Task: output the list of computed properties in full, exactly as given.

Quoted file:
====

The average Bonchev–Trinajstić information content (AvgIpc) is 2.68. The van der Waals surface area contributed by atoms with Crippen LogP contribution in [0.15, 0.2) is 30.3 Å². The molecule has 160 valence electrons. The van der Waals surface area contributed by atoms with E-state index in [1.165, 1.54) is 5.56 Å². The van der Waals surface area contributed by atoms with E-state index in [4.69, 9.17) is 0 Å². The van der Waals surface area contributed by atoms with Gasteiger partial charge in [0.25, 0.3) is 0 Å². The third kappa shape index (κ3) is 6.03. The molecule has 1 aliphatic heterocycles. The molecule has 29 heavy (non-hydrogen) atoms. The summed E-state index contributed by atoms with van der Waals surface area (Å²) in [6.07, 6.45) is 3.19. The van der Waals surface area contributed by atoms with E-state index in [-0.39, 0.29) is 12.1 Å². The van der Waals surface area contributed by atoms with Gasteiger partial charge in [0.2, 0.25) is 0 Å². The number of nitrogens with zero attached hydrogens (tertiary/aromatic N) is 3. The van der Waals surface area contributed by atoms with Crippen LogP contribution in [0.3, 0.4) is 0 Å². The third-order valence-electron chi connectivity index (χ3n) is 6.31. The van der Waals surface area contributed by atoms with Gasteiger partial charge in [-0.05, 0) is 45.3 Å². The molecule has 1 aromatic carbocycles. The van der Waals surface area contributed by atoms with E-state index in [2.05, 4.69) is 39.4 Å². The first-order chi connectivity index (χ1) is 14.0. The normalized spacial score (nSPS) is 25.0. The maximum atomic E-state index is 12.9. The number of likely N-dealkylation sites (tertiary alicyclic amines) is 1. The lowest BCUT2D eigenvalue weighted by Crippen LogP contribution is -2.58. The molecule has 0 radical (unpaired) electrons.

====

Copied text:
The average Bonchev–Trinajstić information content (AvgIpc) is 2.68. The van der Waals surface area contributed by atoms with Crippen LogP contribution in [0.15, 0.2) is 30.3 Å². The molecule has 160 valence electrons. The van der Waals surface area contributed by atoms with E-state index in [1.165, 1.54) is 5.56 Å². The van der Waals surface area contributed by atoms with E-state index in [4.69, 9.17) is 0 Å². The van der Waals surface area contributed by atoms with Gasteiger partial charge in [0.25, 0.3) is 0 Å². The third kappa shape index (κ3) is 6.03. The molecule has 1 aliphatic heterocycles. The molecule has 29 heavy (non-hydrogen) atoms. The summed E-state index contributed by atoms with van der Waals surface area (Å²) in [6.07, 6.45) is 3.19. The van der Waals surface area contributed by atoms with E-state index in [-0.39, 0.29) is 12.1 Å². The van der Waals surface area contributed by atoms with Gasteiger partial charge in [0.2, 0.25) is 0 Å². The number of nitrogens with zero attached hydrogens (tertiary/aromatic N) is 3. The van der Waals surface area contributed by atoms with Crippen LogP contribution in [0.3, 0.4) is 0 Å². The third-order valence-electron chi connectivity index (χ3n) is 6.31. The van der Waals surface area contributed by atoms with Gasteiger partial charge in [-0.05, 0) is 45.3 Å². The molecule has 1 aromatic carbocycles. The van der Waals surface area contributed by atoms with E-state index in [2.05, 4.69) is 39.4 Å². The first-order chi connectivity index (χ1) is 14.0. The normalized spacial score (nSPS) is 25.0. The maximum atomic E-state index is 12.9. The number of likely N-dealkylation sites (tertiary alicyclic amines) is 1. The lowest BCUT2D eigenvalue weighted by Crippen LogP contribution is -2.58. The molecule has 0 radical (unpaired) electrons.